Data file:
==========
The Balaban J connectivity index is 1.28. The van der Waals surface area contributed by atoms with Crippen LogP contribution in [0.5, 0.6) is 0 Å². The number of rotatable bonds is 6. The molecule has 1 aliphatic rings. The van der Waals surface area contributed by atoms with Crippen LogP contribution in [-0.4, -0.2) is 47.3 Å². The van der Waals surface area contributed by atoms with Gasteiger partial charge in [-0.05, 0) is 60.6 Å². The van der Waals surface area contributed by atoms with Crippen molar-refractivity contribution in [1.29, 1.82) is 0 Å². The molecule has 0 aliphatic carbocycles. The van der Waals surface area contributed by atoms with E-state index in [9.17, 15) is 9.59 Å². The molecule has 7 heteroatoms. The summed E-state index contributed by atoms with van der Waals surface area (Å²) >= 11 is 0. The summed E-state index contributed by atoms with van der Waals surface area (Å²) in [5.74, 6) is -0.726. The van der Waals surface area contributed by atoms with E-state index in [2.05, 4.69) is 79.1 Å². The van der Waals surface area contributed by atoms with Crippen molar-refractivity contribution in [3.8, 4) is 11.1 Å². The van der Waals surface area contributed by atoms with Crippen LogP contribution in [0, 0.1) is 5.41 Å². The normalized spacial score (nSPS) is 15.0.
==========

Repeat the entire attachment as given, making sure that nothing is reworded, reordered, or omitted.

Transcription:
The Balaban J connectivity index is 1.28. The van der Waals surface area contributed by atoms with Crippen LogP contribution in [0.5, 0.6) is 0 Å². The number of rotatable bonds is 6. The molecule has 1 aliphatic rings. The van der Waals surface area contributed by atoms with Crippen LogP contribution in [-0.4, -0.2) is 47.3 Å². The van der Waals surface area contributed by atoms with Gasteiger partial charge in [-0.05, 0) is 60.6 Å². The van der Waals surface area contributed by atoms with Crippen molar-refractivity contribution in [1.29, 1.82) is 0 Å². The molecule has 0 aliphatic carbocycles. The van der Waals surface area contributed by atoms with E-state index in [9.17, 15) is 9.59 Å². The molecule has 7 heteroatoms. The summed E-state index contributed by atoms with van der Waals surface area (Å²) >= 11 is 0. The summed E-state index contributed by atoms with van der Waals surface area (Å²) in [5.74, 6) is -0.726. The van der Waals surface area contributed by atoms with E-state index in [2.05, 4.69) is 79.1 Å². The van der Waals surface area contributed by atoms with Crippen molar-refractivity contribution in [3.8, 4) is 11.1 Å². The van der Waals surface area contributed by atoms with Crippen LogP contribution in [0, 0.1) is 5.41 Å². The normalized spacial score (nSPS) is 15.0.